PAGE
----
Brown said, “It’s not as if marital quality has suddenly declined. Instead, I think we have higher expectations now for what constitutes a successful marriage. We expect spouses to be best friends and marriage a source of happiness and fulfillment.” She added, “As women achieve more financial independence and autonomy, frankly, they can afford to get divorced. And after you’ve launched your children and retire, people may realize, ‘Boy, we don’t have much in common, and I could live another 20 years.’ That’s a long time to live with someone you may not be that into anymore.” Since the social stigma has worn off in most places, people are not likely to stick together for tradition’s sake. As a consequence, there has been tremendous growth in the number of older Americans cohabitating. A multitude of new dating websites targeted toward older Americans has cropped us as a consequence.  For those in a good financial situation and strapping health, a divorce could mean a new lease on life. It will allow more independence, freedom, and opportunities. For those who lack resources, a divorce increases their chances of becoming impoverished. Older married couples have 80% more wealth on average than the older divorced. The financial well-being of the widowed 50 and over is double what these sociologists have dubbed the “gray divorced.”

“Now that they no longer have a spouse, divorced older people have less social support. Relationships with their older children could be compromised as a result of the divorce,” Brown said. “As they age and experience health declines, who’s going to take care of them? Especially if they’re not able to afford the level of care that others with more economic resources have?” This is not only an American phenomenon. According to a senior researcher at the Paris School of Economics, Elena Stancanelli, the same thing is happening in France. Brown wonders if the trend occurring now with the baby boomer generation will hold true when their children, Generation X and Millennials, get older. “As marriage becomes more selective, and more tied to education than in the past, that could help stabilize marriages,” Brown said. She believes these latter generations might save a little time for their partner rather than throwing all they have into career and child rearing, and so be more connected when they get older, rather than not recognizing the person they married, when the couple becomes empty nesters. If you find yourself divorcing and in the upper tiers of life it may be useful to pick up a copy of, Divorce After 50: Your Guide to the Unique Legal & Financial Challenges by Janice Green.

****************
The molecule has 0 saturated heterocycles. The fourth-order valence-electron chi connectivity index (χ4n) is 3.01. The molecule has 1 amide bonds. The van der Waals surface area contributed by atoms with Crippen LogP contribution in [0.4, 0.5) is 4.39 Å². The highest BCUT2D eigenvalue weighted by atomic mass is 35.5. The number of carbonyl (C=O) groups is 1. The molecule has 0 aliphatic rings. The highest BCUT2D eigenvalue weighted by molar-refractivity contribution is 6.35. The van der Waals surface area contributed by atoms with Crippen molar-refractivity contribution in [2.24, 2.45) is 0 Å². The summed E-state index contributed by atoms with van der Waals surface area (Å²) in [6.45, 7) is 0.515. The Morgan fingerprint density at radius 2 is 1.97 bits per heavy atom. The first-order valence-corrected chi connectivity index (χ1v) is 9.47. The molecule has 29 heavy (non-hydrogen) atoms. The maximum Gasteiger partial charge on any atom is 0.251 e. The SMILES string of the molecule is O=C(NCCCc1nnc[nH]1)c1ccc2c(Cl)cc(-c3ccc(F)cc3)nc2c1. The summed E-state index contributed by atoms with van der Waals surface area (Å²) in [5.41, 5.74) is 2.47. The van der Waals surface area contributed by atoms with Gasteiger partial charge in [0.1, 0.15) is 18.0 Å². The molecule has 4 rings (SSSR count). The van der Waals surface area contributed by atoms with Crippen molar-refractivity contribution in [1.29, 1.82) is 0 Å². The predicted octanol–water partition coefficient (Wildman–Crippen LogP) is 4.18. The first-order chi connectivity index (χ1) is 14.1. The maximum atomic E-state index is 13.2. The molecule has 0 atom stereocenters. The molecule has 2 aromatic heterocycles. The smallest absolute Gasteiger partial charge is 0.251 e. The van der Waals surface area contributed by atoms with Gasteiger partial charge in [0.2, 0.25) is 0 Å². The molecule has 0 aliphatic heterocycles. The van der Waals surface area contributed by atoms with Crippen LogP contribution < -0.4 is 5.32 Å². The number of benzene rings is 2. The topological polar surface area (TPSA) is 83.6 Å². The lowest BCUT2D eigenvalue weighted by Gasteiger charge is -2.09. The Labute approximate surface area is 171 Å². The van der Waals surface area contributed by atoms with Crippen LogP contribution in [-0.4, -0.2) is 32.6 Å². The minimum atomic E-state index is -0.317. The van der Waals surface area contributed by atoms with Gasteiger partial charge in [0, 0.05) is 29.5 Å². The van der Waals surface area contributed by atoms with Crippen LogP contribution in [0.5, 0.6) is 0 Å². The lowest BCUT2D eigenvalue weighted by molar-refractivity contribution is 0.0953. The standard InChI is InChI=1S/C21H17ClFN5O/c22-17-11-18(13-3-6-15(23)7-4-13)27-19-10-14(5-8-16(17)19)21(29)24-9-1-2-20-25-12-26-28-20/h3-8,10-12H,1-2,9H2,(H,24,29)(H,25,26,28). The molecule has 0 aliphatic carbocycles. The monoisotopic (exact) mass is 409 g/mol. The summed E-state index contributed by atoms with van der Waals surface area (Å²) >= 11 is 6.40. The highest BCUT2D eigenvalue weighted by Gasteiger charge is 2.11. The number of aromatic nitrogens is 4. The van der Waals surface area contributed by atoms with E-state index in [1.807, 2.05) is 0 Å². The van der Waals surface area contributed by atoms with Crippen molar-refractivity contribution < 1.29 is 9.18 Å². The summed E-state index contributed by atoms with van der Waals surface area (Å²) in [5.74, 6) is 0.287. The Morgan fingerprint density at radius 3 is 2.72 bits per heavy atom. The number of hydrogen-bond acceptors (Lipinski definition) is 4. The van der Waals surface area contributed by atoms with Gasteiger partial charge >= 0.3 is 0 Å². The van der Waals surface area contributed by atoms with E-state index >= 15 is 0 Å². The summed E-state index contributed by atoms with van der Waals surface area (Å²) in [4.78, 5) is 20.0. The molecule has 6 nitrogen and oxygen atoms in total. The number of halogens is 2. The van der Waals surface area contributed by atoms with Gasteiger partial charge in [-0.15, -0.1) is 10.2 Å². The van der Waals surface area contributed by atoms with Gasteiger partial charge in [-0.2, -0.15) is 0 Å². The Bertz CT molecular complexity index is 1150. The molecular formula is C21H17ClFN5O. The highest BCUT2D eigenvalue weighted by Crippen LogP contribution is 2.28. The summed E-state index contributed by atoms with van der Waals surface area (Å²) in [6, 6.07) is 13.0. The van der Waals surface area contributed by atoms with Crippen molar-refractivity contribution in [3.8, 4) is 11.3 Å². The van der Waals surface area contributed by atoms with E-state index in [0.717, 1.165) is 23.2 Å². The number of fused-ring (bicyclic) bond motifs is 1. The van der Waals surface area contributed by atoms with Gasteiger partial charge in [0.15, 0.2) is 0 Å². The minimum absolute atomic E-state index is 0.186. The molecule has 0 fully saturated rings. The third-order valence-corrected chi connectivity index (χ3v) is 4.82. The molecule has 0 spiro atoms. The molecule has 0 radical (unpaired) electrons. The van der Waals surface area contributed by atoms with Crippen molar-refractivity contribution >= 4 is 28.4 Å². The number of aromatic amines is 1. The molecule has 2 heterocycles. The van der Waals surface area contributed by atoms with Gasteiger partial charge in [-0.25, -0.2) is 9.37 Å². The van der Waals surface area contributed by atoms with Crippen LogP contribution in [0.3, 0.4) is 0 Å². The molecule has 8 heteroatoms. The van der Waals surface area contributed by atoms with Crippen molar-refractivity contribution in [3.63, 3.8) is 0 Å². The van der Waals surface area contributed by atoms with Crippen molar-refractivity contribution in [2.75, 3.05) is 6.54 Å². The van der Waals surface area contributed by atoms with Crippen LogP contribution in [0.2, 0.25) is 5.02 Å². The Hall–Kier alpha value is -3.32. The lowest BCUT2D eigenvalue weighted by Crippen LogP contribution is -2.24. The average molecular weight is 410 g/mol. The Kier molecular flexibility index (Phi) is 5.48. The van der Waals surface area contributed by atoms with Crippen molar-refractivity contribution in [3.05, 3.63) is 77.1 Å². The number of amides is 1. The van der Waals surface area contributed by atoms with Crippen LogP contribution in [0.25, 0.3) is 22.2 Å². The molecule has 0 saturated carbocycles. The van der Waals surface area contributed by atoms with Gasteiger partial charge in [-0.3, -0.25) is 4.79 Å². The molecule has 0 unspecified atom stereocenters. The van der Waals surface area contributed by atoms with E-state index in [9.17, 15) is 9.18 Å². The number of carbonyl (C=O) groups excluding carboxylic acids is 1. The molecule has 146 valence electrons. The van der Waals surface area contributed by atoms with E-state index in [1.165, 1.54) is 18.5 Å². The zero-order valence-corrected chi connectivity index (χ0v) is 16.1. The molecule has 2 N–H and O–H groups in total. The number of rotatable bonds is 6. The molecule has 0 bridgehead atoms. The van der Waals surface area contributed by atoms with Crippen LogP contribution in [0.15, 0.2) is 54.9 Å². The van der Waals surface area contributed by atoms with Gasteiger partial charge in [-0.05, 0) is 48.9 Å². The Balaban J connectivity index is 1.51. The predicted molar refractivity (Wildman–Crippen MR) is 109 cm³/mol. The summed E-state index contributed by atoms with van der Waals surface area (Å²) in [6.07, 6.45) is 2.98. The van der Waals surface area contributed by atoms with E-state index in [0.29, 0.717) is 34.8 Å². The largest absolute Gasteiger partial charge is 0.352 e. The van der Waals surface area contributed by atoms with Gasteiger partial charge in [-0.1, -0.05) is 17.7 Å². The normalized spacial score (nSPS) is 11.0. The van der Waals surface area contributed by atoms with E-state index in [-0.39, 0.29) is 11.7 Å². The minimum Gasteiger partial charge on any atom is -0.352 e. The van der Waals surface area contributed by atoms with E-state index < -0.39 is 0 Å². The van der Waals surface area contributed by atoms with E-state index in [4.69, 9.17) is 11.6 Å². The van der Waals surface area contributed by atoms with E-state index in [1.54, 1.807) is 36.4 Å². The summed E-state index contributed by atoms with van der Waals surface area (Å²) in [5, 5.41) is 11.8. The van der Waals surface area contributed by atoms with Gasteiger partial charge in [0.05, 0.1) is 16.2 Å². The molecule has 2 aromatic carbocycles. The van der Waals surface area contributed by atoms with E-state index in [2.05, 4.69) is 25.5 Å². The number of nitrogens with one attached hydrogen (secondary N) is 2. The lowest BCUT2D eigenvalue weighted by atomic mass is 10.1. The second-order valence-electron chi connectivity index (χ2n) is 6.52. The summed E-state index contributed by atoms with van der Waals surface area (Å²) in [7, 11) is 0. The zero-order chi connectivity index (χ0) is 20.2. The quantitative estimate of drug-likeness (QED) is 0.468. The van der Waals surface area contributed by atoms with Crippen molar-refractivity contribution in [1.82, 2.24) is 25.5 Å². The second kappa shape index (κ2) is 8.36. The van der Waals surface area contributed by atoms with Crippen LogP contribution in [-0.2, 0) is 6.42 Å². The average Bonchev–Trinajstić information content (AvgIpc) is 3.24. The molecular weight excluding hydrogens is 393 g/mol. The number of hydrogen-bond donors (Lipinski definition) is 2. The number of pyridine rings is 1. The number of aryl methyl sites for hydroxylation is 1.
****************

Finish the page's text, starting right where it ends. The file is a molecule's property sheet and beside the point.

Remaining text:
Young People aren’t the Only Ones Cohabitating but not Getting Married

 

OLDER-COUPLE-ON-DATE

Young People aren’t the Only Ones Cohabitating but not Getting Married

Young people aren’t the only ones cohabitating but not getting married. Believe it or not seniors are doing it too. AARP recently took a survey of 1,670 people over 44. 78% didn’t find non-marital sex wrong. In 1999 the number was 59%. Americans have let go of the idea that martial sex be the only socially acceptable avenue. According to the AARP findings, single people have more sex than married couples. And singles are more satisfied with their sex lives. What could be the motivating factor when it comes to seniors? Financial considerations are certainly part of it. Seniors certainly don’t want to stop receiving social security or retirement benefits. They worry about what their children will inherit once they leave this earth and don’t want a marriage making that process more complicated either. Another consideration is the family one. Often even adult children have a hard time accepting their parent’s remarriage. Perhaps they don’t want to give their adult children any trauma.

They may feel that they don’t want to get married and make a big social occasion out of it. They feel that they don’t want to be the center of attention. They had their wedding in their youth and that was enough for them. Women also outlive men. So heterosexual women of a certain age may only find so many available men in their vicinity. Men do often seek younger partners as well. Being practical and open-minded may be the best option if she desires a love life. Cohabitation is much easier for empty nesters and seniors. If they live alone, or in a community of people around the same age, who is to know really what is happening in whose love life? But the point is, no matter what age you are, seek happiness. Weddings are great. But there are far more important things in a relationship than a piece of paper, a party and recognition by the state and perhaps a religious institution. What really matters is how the couple feels about one another and treats one another. Do they support and love one another? Is there a closeness and intimacy? Is there affection? Do they hold each other up or hold one another back? These are the important things. Love is an active state where each participant decides its course moment to moment and breath to breath. Whatever your state, make it a good one from one moment to the next. For more advice on cohabitating read, Unmarried to Each Other: The Essential Guide to Living Together as an Unmarried Couple by Dorian Solot and Marshall Miller.